Single Payer: Not Going to Happen (Part 1)

Health care reform will be one of the top issues facing the new administration. Many people on the political left have already started pushing hard for a government-run universal single payer system, similar to the systems in Canada or the UK. Some have named the program "Medicare for All." Given the current economic, cultural, and political climate, there is no chance that such a health care system will be adopted in the near future.

The most important problem is the current economic recession. The major short term problems with adopting a single payer system is that it would literally bankrupt some of the country's largest companies overnight. Regardless of how you feel about the health insurance industry, they still employ millions of Americans across the country. It is inconceivable that during these economic times Congress would pass any bill that would put so many people out of work. Ironically, the economic downturn could make it easier to pass universal health care reform but make it almost impossible to adopt a single payer system. Layoffs and rising unemployment is going to create millions of more uninsured Americans. With trillions being used to help struggling corporations, the demand for money to help the nation's struggling working class pay for health care should be strong.

The next problem is cultural. Universal single payer would be a huge government takeover of a large segment of the economy (although through Medicare, Medicaid, the VA, and coverage for federal employees, the government already controls much of the health care sector). The idea of massively increasing the size of the federal government is not a popular one in this country. Groups opposed to health care reform have been very successful at turning single payer health care into a scary bogeyman. When they attack universal health care plans, they almost always go after either Canada's and/or the UK's. Countries with private yet highly regulated systems that ensure universal coverage are never mentioned. So far I haven't heard of anyone in America attacking the health care systems of Japan or the Netherlands.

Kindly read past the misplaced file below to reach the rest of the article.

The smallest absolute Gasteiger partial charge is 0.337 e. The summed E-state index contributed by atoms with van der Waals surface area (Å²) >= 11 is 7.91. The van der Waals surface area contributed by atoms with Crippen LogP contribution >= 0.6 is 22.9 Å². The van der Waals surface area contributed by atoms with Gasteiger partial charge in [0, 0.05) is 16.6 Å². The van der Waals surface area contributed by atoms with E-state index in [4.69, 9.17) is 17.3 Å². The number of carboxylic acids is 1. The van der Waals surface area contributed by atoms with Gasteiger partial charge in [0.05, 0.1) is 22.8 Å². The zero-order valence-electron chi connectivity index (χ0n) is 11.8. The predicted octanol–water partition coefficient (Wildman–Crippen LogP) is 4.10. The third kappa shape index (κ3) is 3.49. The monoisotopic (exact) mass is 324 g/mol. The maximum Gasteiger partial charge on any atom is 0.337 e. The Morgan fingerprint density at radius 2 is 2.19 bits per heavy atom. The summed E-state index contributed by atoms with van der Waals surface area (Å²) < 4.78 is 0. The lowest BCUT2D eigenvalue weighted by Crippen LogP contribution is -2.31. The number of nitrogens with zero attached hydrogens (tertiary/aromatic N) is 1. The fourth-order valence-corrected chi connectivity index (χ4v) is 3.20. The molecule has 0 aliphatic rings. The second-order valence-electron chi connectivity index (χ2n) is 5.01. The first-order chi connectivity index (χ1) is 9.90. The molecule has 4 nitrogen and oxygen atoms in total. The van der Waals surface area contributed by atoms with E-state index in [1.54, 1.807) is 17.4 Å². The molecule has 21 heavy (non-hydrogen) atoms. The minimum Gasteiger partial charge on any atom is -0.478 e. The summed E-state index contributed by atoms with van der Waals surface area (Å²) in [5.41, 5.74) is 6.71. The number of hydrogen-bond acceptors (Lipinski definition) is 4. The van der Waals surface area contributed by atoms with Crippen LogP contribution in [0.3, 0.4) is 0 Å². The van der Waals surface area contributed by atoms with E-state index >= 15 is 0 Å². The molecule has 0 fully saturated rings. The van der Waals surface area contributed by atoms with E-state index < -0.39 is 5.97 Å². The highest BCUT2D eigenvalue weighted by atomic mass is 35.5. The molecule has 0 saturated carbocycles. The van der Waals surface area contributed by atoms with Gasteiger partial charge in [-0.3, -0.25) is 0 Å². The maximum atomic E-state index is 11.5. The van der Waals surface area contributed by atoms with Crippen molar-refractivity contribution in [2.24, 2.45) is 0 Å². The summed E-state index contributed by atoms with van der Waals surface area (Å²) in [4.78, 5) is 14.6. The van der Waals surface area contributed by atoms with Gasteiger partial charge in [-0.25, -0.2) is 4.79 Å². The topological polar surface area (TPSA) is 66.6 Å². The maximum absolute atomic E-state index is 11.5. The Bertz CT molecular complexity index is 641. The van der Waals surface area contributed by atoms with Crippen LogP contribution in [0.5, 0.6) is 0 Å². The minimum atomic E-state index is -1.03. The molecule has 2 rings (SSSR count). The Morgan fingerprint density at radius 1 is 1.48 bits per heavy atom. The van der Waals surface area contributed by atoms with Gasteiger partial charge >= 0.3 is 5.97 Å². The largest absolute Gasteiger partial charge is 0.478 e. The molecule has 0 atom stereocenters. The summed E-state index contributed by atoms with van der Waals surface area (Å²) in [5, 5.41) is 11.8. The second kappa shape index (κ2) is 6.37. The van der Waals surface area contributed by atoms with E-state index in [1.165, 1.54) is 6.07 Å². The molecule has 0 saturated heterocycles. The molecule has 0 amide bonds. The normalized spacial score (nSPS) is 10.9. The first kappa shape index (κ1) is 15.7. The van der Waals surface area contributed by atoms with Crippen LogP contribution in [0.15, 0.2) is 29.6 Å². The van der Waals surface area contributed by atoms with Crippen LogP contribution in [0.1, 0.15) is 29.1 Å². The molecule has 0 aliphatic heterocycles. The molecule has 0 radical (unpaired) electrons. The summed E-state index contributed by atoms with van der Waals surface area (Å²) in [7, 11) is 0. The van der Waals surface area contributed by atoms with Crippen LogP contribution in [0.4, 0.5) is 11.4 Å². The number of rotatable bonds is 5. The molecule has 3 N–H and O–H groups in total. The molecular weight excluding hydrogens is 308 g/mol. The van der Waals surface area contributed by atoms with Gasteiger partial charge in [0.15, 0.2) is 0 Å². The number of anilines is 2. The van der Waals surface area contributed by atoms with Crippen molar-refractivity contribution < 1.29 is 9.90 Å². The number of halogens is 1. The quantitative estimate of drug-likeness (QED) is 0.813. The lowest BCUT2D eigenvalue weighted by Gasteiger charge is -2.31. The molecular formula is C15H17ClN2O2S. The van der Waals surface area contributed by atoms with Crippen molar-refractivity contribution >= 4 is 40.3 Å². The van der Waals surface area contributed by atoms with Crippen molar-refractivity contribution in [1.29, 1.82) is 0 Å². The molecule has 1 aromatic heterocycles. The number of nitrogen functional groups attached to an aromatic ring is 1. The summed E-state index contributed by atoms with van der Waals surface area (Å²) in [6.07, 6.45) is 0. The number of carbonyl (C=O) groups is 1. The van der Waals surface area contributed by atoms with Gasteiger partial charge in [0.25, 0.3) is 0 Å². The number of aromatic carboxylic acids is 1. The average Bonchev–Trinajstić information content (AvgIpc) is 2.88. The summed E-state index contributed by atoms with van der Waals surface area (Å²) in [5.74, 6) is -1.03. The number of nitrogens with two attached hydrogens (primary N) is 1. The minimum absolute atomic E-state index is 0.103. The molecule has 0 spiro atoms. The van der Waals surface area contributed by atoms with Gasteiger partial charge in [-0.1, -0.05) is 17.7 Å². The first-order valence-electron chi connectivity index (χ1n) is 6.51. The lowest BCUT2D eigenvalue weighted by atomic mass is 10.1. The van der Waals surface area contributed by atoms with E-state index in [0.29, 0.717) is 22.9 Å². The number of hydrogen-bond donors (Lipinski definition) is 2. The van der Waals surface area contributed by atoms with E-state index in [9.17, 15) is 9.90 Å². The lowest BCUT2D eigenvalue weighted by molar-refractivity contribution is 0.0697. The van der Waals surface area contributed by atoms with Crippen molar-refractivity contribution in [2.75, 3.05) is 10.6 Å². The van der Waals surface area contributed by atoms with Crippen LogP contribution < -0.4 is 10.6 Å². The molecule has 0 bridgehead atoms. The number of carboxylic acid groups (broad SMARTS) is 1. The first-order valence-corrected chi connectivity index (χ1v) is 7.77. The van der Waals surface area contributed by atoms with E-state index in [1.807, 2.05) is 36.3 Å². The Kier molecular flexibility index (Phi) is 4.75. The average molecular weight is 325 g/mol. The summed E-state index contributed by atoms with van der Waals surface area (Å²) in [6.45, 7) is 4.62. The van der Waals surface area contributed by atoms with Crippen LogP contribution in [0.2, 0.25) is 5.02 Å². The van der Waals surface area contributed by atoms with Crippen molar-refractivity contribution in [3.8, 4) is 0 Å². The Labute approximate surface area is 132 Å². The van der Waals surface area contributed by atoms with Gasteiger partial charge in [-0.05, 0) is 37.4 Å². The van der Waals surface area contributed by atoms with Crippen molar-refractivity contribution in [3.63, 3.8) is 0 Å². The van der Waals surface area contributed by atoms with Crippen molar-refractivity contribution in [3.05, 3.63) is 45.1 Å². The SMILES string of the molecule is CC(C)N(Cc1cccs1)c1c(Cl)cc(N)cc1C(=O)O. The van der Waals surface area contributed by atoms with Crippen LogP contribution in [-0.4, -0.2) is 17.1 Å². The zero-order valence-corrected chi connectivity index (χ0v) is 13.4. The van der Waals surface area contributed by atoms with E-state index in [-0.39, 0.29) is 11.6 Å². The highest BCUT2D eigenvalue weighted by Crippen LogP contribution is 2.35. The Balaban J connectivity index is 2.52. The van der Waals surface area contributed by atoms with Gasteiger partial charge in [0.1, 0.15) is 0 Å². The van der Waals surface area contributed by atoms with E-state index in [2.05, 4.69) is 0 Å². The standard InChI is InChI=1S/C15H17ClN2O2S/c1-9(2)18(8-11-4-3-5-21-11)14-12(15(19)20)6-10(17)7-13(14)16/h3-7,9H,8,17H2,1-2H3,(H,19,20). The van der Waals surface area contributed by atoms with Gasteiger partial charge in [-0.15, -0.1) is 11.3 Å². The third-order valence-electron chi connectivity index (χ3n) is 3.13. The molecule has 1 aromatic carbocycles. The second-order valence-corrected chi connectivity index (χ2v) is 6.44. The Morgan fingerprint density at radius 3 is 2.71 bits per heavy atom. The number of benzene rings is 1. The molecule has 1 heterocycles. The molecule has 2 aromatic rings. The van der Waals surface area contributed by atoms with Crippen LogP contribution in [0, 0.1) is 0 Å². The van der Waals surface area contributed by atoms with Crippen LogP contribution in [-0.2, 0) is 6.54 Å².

Finally, there is just no political weight behind the single payer system. Neither Barack Obama nor Hillary Clinton ran on a single payer health care plan. None of the top political players--Senator Baucus, Senator Kennedy, Senator Wyden, Senator Bennett, or Tom Daschle--currently support a single payer system.

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